GRAND FORKS - John Bollingberg remembers a few other years when the area's wheat crop was harvested this early. But there's an important difference with this early harvest.
"Those other years, we didn't have crops of any quality," says Bollingberg, a retired 78-year-old Bremen farmer. "But this year, we got the wheat in early and it turned out to be a crop we were happy with."
The Upper Midwest's small-grains harvest is virtually wrapped up, and yields and quality generally were good. Small grains were planted early, allowing them to mature soon enough to beat the worst of July's hot, dry weather.
Attention now shifts to other crops, particularly corn and soybeans. Conditions vary widely, with some producers in the Upper Midwest reporting good to average crops and others saying they've been hurt by drought.
"There's the good, the bad and the ugly," says Brian Eggebrecht, a Malta, Mont., farmer and president of his state's Grain Growers Association, of Montana crop conditions. And that applies to the entire Upper Midwest, as well.
Big differences also will come into play when remaining crops are harvested. Some were planted early and could be harvested two weeks sooner than what U.S. Department of Agriculture statistics say is normal, according to farmers, extension services and commodity group officials.
Many of the remaining crops were planted at their customary time and will be harvested on the normal schedule, officials say.
The region's soybean harvest typically swings into its most active phase in late September, with corn harvest normally full bore in early October, according to USDA.
But regardless of when fields are harvested, most everyone agrees on one thing: While there's no hope for a regionwide bumper crop, rain would do wonders, especially if it comes by mid-August.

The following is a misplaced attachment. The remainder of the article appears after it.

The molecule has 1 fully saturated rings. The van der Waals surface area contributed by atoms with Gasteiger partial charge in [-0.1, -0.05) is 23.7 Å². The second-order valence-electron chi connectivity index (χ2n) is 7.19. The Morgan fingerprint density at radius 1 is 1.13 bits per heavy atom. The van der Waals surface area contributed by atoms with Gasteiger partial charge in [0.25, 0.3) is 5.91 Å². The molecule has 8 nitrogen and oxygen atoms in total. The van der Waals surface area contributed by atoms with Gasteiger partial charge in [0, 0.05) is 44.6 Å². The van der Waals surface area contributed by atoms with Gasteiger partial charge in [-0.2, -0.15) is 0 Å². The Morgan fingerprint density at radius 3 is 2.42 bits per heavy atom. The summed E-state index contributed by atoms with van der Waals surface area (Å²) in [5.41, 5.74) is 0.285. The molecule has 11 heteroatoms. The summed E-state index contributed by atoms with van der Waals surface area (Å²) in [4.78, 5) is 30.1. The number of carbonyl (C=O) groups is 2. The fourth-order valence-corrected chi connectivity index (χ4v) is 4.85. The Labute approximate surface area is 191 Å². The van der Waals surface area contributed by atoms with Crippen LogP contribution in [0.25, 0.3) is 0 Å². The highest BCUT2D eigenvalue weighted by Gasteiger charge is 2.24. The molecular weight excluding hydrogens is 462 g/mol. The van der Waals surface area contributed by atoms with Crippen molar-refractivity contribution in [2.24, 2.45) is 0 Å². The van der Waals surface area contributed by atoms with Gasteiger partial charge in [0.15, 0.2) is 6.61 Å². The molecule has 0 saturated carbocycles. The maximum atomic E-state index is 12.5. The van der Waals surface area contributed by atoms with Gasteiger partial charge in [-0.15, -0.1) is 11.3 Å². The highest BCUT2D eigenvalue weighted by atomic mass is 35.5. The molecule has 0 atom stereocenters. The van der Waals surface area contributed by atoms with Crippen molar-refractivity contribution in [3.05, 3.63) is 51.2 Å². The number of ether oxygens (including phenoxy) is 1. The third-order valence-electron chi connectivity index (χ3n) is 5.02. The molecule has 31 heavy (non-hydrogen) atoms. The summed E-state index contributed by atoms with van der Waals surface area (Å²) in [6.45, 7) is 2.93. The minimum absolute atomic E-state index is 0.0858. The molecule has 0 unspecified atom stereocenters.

"We could really use 2 inches of widespread rain," says Chuck Gunnerson, president of the Northern Plains Potato Growers Association in East Grand Forks, Minn.
The Red River Valley of western Minnesota and eastern North Dakota is the nation's leading producer of red potatoes and the only region that produces in volume for the chip, fresh, seed and process markets.
If 10 area farmers were asked how their crops look, they'd probably give 10 different answers. Some producers went into the growing season with relatively good subsoil moisture; others didn't. Some farmers have received timely rains this summer; others haven't.
Farmers in southern Minnesota have been helped by recent rains, but any chance of a big row-crop harvest this fall is gone, says Bradley Carlson, University of Minnesota Extension Service crops educator in Mankato.
Fifteen percent of Minnesota corn and 12 percent of Minnesota soybeans rated poor or very poor.
Don Streifel, who farms near Washburn, N.D., in the west-central part of the state, says crops in his area look better than might be expected.
Bart Schott, whose family farms near Kulm, N.D., in the south-central part of the state, speaks for many farmers in the region when he says, "We were doing OK. But we missed a (needed) rain. So we're losing some ground."
On the plus side, the Schotts this spring planted some low-lying fields that in the past few years were too wet to plant, he says.
"Those fields usually are the ones we get our best crop on," he says. "I think we'll have a decent crop, but not what we would have had if we'd had a rain (in early August)," Schott says.
Thirteen percent of North Dakota's soybean crop and 14 percent of the state's corn rated poor or very poor.
Jonathan Knutson writes for Agwekk